Any guy’s wardrobe during the cold months of the year often boils down to some solid tried and true essentials. For myself, that includes a light and dark pair of jeans, a few chinos or khakis, and a couple pairs of nice boots. I always like to keep about three pairs of boots around – a casual, versatile pair for daily wear, a pair reserved for especially rainy or snowy weather and a nicer pair that I can wear dressed up when the occasion calls. For the sake of variety, I mix them up and wear them interchangeably with all of my pants and jeans throughout the winter.
The thing about boots, though, is that they can often be tricky to wear with different types of pants. Some of them are bulkier and built to last and keep out the weather, while others are sleeker and meant to be kept dressier and more tailored looking. So I figured now was a great time to throw out a few ideas on how to style your pants with different styles of boots.
Typically when I am wearing my bad weather boots, it is because – you guessed it – the weather is bad! For me, these boots resemble vintage style work boots like Red Wings. I think jeans with boots like these look great when they’re styled the way they were back during their heyday. I will often times cuff my jeans just high enough that they reach the top few eyelets on my boots.
I like this style for two reasons: It is a cool way to give your denim a vintage edge that pairs well with the style of your boots. It is a casual look, and cuffing your denim to a shorter length is both a cool added detail and a functional one at the same time. If you’re wearing anything you’d like to keep out of the snow, rain or mud, a few cuffs means your denim is a few extra inches away from all of that muck. Even if you aren’t a fan of the look, it’s easy to just uncuff them as soon as you make you way out of the elements. This styling method works well with any fit of denim, but you’ll find getting a nice looking fold or cuff is easier with a slimmer legged jean.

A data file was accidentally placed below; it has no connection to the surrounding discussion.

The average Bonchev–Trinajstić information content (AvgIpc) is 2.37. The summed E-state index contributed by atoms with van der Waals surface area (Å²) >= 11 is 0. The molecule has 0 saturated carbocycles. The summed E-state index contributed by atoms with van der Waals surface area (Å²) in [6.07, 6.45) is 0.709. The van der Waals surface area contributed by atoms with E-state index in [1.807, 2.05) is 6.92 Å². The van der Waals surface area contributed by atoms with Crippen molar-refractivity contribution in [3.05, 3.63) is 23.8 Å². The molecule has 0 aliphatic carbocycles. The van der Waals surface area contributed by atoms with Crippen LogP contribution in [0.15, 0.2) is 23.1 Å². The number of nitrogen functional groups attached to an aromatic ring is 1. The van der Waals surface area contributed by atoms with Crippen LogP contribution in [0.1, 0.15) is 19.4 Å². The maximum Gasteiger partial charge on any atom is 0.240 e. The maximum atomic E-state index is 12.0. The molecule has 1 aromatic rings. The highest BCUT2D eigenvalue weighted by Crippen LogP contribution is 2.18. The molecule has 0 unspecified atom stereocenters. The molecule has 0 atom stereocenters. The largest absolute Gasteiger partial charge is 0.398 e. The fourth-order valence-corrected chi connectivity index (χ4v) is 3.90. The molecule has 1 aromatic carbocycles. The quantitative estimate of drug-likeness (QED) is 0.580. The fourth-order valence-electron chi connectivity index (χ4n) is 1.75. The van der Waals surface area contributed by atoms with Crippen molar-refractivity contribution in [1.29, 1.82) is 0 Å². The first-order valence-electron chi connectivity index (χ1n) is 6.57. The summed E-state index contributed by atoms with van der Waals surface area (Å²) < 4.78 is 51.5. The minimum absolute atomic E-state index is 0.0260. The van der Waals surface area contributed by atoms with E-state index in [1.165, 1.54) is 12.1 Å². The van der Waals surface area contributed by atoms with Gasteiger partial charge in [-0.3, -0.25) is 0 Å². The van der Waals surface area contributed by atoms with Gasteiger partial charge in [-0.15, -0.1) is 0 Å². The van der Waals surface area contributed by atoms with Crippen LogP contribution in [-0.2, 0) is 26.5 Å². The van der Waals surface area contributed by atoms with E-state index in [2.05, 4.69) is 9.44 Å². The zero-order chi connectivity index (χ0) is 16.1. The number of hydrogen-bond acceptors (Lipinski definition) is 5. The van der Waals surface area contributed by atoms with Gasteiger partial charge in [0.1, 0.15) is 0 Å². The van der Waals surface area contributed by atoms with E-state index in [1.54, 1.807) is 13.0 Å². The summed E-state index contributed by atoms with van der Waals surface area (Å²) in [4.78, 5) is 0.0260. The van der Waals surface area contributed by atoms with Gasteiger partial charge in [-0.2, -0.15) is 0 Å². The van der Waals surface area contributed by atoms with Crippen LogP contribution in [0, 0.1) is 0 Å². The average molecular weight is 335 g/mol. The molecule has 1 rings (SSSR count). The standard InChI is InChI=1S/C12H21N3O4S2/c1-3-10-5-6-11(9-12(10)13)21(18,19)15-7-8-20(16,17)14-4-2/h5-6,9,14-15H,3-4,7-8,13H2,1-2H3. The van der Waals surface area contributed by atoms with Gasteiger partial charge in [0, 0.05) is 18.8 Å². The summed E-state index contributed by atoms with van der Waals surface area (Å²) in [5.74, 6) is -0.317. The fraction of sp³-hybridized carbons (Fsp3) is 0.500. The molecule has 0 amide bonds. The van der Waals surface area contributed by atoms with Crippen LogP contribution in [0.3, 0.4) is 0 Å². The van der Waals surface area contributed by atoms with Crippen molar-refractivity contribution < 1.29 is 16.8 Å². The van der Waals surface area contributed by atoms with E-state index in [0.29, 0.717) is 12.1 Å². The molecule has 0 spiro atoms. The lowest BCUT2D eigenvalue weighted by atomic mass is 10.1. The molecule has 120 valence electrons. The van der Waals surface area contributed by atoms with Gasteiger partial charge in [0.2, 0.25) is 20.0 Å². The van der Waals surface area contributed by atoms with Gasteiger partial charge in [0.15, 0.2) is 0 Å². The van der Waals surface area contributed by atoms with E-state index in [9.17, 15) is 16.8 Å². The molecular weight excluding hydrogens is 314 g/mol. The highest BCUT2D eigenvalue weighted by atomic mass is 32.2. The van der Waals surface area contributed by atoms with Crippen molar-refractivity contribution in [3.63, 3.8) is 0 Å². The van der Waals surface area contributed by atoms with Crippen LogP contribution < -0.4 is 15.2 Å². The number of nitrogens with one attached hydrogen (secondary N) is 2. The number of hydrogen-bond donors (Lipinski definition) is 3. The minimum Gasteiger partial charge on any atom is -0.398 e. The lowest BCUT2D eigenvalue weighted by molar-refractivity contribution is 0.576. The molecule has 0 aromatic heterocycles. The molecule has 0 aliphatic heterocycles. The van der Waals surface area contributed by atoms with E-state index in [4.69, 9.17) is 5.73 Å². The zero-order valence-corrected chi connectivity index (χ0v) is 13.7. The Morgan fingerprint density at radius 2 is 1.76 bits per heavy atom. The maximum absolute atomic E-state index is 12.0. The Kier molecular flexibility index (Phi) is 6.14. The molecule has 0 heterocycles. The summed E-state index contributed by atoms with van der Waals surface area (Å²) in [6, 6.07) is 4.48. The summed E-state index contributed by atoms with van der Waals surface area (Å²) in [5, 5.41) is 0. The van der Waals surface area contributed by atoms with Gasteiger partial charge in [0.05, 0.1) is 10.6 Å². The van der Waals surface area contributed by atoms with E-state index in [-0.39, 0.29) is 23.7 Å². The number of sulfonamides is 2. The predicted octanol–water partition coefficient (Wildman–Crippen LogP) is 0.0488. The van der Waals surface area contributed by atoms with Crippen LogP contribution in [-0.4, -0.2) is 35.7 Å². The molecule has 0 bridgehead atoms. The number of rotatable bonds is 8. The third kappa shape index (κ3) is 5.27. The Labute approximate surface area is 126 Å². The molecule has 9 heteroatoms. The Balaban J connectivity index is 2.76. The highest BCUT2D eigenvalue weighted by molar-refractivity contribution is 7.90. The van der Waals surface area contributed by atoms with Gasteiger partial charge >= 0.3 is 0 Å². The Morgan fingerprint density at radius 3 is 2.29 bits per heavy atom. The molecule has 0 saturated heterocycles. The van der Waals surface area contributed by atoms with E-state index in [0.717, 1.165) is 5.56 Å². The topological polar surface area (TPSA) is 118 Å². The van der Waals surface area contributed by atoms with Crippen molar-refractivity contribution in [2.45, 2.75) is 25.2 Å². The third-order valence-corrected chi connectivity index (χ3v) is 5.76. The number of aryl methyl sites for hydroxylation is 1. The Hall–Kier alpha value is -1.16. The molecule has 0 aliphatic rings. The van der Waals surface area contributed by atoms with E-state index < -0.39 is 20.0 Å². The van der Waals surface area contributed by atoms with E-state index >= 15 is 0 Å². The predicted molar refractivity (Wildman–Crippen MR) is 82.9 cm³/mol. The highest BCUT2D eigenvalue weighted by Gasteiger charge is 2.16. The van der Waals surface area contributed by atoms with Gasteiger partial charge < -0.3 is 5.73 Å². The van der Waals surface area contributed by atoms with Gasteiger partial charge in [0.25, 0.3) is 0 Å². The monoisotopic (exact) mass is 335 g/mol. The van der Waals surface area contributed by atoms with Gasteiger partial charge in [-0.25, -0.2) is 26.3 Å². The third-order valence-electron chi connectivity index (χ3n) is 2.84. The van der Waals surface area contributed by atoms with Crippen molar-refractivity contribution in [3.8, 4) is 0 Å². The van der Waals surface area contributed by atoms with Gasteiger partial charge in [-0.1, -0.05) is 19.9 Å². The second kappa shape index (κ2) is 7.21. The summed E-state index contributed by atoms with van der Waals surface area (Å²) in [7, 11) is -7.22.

When wearing nicer boots, whether dressing up or not, I tend to pick a pair of jeans that is a more traditional length. I like most of my chinos and khakis to just barely hit the floor on the back of the hem when I am barefoot. I like this length for jeans as well if I am going to be wearing them in a situation where I want to look a bit nicer. It will give them a bit of break, but won’t have that bulky cuff that can look awkward with a sleeker, dressier pair of boots.
Depending on your own personal taste, this can easily be the same pair of jeans you cuffed a few times when wearing them with bulkier boots. If it is a pair like these, then buying them around the length I mentioned above would make them easy to wear both ways (I don’t think any of us here are in the business of buying a pair of jeans or boots that can only be worn one way!).
As with a lot of clothing dos and don’ts, it really comes down to proportions. If you like wearing a more relaxed fit, you probably won’t want to buy them so long that they pool up around any shoe you are wearing. The extra fabric around your ankles can quickly look sloppy unless it’s kept at a reasonable length. You’ll also find that, if you are a person that really likes your jeans to fit as slim as possible, it might be hard to get them to look right with really big boots. I am a big advocate for wearing all of your clothes in fits and sizes that are similar. This way you won’t run in to problems with two things not quite looking right together. Plus, you’ll never go out of style! It’s hard to beat a nice, dark pair of straight leg jeans. And we know just where you can find them!
It leads me to the advice I give to every person that asks me about “How To” wear anything. Chances are, if you feel like something looks weird, or just “not right,” then it is. It is most important that you are comfortable and happy with the way you look, so don’t be afraid to add your own twist to these guidelines. Hopefully, though, these are some ideas that can get you going in the right direction!